Work is wrapping up on the new Crab Orchard Elementary School. 

Kim Chamberlin with Upland Design Group expects the new portion of the school to be ready for students in the next two months. The school system identified a few projects in the 2001 portion of the school that would wrap the project up, but the board deferred action pending approval of the Cumberland County Commission.

“If a contingency item is outside the scope of the original project, then we need to go back to the county commission for their approval,” said Kacee Harris, chief financial officer. “The items we’re looking at are to make that existing building better and make it as new as we can so it fits in and the little kids feel like they’re getting a bright new school, as well.”

Projects include painting the exterior to better match the new portion, adding safety tile to hallway ramps, replacing rusting exterior classroom doors with windows and replacing the roof. 

The $10.4 million project began with about $250,000 in contingency funds. The school board has approved spending some of that on paving the entrance road, moving the internet connection from the old building to the new facility, and buying and installing scoreboards and painting the floor of the new gym. About $143,000 remains in the fund.

But the project began approximately $1.1 million over budget estimates. The school system put $750,000 toward the deficit, and the county covered the remaining portion from its debt service fund balance. 

“The county commission approved the project to build the new portion. These, technically, are outside the scope of the original project,” Harris said. 

Director of Schools Janet Graham said everyone agreed the projects need to be done. There had been hope the the existing roof would only need some repairs, but contractors evaluated it earlier in the week and determined a replacement would be a better fix at an estimated cost of $100,000.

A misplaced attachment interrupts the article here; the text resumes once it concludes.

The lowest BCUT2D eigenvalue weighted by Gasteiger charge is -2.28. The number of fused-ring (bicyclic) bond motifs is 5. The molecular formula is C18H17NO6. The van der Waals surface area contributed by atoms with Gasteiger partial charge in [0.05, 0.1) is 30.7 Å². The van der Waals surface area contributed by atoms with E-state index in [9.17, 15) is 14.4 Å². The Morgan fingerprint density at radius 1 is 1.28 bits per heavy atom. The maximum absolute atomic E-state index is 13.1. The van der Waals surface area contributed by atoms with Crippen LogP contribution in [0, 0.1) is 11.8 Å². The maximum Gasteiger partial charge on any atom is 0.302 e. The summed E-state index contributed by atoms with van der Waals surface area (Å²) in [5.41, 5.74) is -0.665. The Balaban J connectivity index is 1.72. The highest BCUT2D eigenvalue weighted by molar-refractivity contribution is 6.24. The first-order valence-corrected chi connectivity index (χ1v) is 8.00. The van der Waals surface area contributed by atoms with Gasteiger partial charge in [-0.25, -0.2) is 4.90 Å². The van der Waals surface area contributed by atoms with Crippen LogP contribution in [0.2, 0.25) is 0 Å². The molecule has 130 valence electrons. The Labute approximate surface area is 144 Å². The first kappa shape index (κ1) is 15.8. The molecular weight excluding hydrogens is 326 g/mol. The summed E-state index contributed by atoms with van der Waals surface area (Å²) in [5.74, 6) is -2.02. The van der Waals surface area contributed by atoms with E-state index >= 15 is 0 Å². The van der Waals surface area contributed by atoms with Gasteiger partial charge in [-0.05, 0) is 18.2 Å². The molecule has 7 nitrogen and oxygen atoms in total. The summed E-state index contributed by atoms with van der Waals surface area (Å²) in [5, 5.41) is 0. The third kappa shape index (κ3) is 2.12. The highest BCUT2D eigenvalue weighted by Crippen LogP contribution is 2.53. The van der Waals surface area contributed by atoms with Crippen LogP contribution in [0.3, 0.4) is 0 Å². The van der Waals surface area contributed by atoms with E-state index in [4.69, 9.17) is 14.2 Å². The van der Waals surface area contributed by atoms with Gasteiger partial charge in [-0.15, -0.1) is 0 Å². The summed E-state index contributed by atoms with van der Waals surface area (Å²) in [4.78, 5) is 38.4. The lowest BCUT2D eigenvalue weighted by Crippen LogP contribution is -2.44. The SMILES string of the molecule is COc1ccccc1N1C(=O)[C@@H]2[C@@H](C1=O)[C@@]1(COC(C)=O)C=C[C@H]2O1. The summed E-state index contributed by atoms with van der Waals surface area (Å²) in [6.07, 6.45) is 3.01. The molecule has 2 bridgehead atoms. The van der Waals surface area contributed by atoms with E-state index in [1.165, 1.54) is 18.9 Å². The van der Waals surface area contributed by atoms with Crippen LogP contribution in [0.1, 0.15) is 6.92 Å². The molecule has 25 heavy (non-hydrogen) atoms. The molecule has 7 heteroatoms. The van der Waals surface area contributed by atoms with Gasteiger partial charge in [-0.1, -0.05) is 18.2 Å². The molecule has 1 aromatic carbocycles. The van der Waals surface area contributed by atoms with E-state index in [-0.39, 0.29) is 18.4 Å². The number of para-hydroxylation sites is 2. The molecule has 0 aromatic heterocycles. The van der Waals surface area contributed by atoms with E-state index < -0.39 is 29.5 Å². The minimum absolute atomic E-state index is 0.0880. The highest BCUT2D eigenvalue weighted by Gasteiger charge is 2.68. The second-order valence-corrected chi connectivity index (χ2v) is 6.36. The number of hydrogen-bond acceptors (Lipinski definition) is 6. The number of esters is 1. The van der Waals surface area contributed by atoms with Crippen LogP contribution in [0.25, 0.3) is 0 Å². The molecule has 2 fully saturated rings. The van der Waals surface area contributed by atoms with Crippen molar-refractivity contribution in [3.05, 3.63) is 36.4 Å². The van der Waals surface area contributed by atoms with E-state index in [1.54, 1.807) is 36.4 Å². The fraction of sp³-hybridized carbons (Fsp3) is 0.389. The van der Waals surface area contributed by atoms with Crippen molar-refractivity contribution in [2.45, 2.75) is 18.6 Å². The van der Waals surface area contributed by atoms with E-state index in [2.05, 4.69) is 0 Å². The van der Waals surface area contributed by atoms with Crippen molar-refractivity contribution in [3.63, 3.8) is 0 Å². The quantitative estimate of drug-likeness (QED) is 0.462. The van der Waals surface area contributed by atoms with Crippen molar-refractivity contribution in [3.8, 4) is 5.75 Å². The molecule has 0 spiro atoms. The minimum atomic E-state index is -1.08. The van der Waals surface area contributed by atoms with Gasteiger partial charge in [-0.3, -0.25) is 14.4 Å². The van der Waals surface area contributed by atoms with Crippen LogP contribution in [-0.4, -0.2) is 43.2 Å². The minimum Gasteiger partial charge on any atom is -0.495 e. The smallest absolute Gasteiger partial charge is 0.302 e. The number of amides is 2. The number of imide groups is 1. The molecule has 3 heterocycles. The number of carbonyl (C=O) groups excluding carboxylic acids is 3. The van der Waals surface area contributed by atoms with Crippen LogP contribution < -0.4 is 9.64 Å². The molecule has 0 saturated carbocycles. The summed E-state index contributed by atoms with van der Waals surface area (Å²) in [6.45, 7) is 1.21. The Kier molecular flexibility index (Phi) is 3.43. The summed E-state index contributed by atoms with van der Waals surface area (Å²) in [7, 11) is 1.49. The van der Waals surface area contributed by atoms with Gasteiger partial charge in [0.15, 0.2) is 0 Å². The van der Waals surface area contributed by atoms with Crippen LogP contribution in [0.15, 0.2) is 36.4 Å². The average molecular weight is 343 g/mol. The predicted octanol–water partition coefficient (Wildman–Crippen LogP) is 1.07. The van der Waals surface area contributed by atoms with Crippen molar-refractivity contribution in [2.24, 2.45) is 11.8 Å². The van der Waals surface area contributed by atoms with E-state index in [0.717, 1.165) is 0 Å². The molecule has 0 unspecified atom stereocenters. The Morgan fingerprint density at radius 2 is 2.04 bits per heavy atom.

“There’s no fluff in this,” Graham said. “I think it’s in our best interest to go back to the county commission and get their blessing.”

The additional projects amount to about $172,000. If approved by the county commission, the board would still have to decide how to use the available funds.

Josh Stone, 4th District representative, said, “We’re not asking for extra money. We’re just asking for their permission to use the contingency funds on the portion of the building we are not tearing down.”

Harris said if the projects are approved, the board could pick and choose projects or possibly fund the shortfall from its budget reserves.

“If the commission is on board with spending this money, we could do part of the door replacement, but not all,” Harris said. “Or we could see if we could find the remaining money in our budget.”

Chamberlin said he believes the work can be done within the existing contracts, which would speed it up. Contractors will be on site for another 90 days, he estimated. Once students and faculty move into the new facility, the original building will be demolished. 

If the school system must bid the projects, that would take additional time. 

Tom Netherton, 6th District representative, moved to approve the projects pending approval of the commission, supported by Jim Inman, 1st District representative. The motion was unanimously approved. 

The budget committee of the Cumberland County Commission meets Tuesday, Sept. 3, at 4:30 p.m. at the Cumberland County Courthouse, 2 N. Main St.

The board also approved installing railing at the Cumberland County High School stadium on the Stanley St. stairs and the steps from the bleachers into the concessions area. The $5,850 cost will come from contingency funds.

Automotive classrooms at both CCHS and Stone Memorial High School will soon be named the Dave Kirk Automotive classrooms following unanimous approval by the board. Kirk and his Chevrolet, Buick, GMC and Cadillac dealership support a variety of community causes throughout the year, including the Keys to Success attendance program. For 16 years, Dave Kirk Automotive has awarded a new car to a Cumberland County high school student. 

Graham said plaques would be ready to present during the first drawing for the annual attendance incentive program in October.

Heather Mullinix is editor of the Crossville Chronicle. She covers schools and education in Cumberland County. She may be reached at

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